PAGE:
There was a time when both of the major parties stood for things worthwhile. Now is not such a time. Republicans used to focus on the enumerated powers of government: the Constitution limited the role of government in our society and the GOP thought that was good. Democrats tended to focus more on the Bill of Rights (or some of them) and were defenders of freedom of speech and civil liberties.
Republicans fought excessive red tape and the bureaucracy. Democrats warned of the dangers of the promiscuous use of military force around the world. All that was laudable. And all that has changed.
Today there seems to be no aspect of civil society that either party would place beyond the reach of the federal leviathan. Neither Barry Goldwater nor Ronald Reagan believed there was a federal role in education in America. Now, GOP Senate Majority Leader Trent Lott whines that Bill Clinton is not giving Lott’s party credit for the billions of dollars it wants to spend on local education. Democrats today would trample the First Amendment in the name of “campaign finance reform” and politically correct speech codes. Republicans offer bills to provide federal funding for pre‐divorce counseling. Democrats cheer Bill Clinton’s utterly undisciplined use of military force for “humanitarian” reasons, collateral damage be damned. Both parties are unwilling to admit that Social Security must be privatized.
It’s all very disheartening for those of us who advocate limited government and individual liberty. Perhaps most disturbing has been the virtual collapse of the GOP as a defender of a constitutionally limited role for the federal government. For better or for worse (for worse, as it turns out), the Republican Party has been perceived as the major party advocating less government for most of this century. Why has the GOP seemingly thrown in the towel with respect to limiting the size and scope of government?
The answer lies, at least partially, in several tacks the GOP has taken on the path of least resistance:
The Balanced Budget Obsession. Many conservatives, confronted with continuous federal deficits, found it was easier to don the mantle of fiscal responsibility than to argue the merits of a given program. Rather than debate whether a federal school lunch program was within the scope of legitimate federal power (who can be against hungry poor kids, after all?), it was far easier to point out that we simply didn’t have the money to fund the program.
The Supply‐Side Revolution. When Jack Kemp, Newt Gingrich, Vin Weber, Connie Mack, and the rest discovered Jude Wanniski and Art Laffer, they thought they’d died and gone to heaven. In supply‐side economics they found a philosophy that gave them a free pass out of the debate over the proper role of government. Just cut taxes and grow the economy: government will shrink as a percentage of GDP, even if you don’t cut spending. That’s why you rarely, if ever, heard Kemp or Gingrich call for spending cuts, much less the elimination of programs and departments.
Both the fiscal conservatives and the supply‐siders would have done well to remember Milton Friedman’s admonishment that the true tax on the American people is the level of government spending, whether it is financed by taxes or by borrowing.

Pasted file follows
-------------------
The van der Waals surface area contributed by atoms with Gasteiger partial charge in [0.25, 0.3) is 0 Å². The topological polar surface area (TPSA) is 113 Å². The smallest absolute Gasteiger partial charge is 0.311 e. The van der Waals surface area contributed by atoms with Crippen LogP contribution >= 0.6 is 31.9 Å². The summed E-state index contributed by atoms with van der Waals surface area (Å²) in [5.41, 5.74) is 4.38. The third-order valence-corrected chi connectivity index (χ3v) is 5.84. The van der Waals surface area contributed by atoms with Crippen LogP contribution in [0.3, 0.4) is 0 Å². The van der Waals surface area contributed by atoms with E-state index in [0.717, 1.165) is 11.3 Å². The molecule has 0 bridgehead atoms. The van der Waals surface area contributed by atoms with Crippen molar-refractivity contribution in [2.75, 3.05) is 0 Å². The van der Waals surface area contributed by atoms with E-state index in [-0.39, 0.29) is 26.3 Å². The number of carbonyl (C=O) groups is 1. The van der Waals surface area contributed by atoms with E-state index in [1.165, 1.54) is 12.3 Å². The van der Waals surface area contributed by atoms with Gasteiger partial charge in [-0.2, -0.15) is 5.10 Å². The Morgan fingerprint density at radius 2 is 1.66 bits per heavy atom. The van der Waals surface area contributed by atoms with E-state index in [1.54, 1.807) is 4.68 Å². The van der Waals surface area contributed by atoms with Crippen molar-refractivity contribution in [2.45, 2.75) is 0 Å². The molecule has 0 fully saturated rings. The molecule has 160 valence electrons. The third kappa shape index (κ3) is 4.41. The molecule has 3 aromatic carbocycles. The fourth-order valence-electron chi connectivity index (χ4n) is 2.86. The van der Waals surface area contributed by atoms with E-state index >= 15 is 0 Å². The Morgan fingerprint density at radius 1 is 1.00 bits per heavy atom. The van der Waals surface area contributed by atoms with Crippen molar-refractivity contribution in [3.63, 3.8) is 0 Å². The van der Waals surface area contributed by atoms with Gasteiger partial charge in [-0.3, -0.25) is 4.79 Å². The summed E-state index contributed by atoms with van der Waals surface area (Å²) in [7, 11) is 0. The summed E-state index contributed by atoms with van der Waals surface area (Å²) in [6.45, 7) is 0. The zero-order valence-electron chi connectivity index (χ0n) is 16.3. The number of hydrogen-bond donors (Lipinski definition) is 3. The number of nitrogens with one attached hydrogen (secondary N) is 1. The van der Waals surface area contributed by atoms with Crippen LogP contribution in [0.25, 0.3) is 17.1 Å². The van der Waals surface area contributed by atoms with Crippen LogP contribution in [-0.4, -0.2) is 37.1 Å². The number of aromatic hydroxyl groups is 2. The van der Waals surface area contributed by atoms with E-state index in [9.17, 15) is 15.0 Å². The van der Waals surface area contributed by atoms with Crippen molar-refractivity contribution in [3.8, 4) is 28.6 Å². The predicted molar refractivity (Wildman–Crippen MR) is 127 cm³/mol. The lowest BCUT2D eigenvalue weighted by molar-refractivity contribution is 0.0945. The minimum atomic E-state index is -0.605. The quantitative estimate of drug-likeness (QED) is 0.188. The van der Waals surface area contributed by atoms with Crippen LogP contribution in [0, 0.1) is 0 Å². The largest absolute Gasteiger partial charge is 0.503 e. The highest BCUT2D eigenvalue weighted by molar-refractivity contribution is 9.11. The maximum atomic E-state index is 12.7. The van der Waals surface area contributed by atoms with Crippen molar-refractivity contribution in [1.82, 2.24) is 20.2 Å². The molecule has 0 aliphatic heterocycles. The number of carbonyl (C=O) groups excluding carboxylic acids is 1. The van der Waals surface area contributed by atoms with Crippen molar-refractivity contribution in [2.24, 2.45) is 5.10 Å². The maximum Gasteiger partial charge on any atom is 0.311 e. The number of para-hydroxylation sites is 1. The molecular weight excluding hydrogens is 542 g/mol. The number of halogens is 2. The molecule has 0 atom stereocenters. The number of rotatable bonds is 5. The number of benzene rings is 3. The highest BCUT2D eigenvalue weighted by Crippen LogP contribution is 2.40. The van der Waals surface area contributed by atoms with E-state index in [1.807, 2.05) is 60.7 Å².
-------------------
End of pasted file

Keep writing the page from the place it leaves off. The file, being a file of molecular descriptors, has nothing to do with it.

The Scandalmongers. Another cop‐out in the battle of ideas is to focus on opponents’ scandals rather than the issues. This approach was particularly appealing to Gingrich, who vowed never to give a speech without mentioning Monica Lewinsky. The 1998 elections were a disaster for the GOP precisely because the party’s leadership abandoned the small government rhetoric of 1994 and opted instead for the expected windfall from President Clinton’s scandals. Meanwhile, the Democrats ran on issues (bad ones to be sure, but issues nonetheless) and for their efforts picked up seats in the House.
The Judicial Restraint Crowd. The Supreme Court is the ultimate venue in the battle for limited government. It was to be, in James Madison’s words, the “bulwark” of our liberties against the majoritarian onslaught from the two political branches of the federal government. But even here the conservatives who dominate the GOP are raising the white flag. Burned by such decisions as Brown v. Board of Education and Roe v. Wade, GOP conservatives created out of whole cloth a judicial philosophy intended to eviscerate the power of the Court.
Robert Bork and Justice Antonin Scalia are the intellectual leaders of the “judicial restraint” crowd, which claims adherence to “original intent” but which in practice would radically restrict the role of one of the three branches of the federal government, thus undermining the Framers’ carefully calculated balance of power. Scalia believes, for instance, that the General Welfare Clause effectively gives plenary power to Congress to intervene in civil society wherever it pleases. Yet it was Madison who said that an expansive interpretation of the General Welfare Clause would turn the Constitution on its head.
A proper role of the Supreme Court is to take seriously the Enumerated Powers Doctrine and the Tenth Amendment and actively strike down legislation that is outside the powers granted Congress in Article 1, Section 8, of the Constitution. We need principled judicial activism. “Judicial restraint,” as advocated by many conservatives, is yet another capitulation in what should be a battle of ideas over the role of government in a free society.
Before the Republicans and Democrats morph into one party that micro‐manages our lives from Washington, the GOP needs to reclaim responsibility for the defense of limited government. By continuing on its current path it is merely slouching toward irrelevance.
This article originally appeared in the May/June 1999 edition of Cato Policy Report.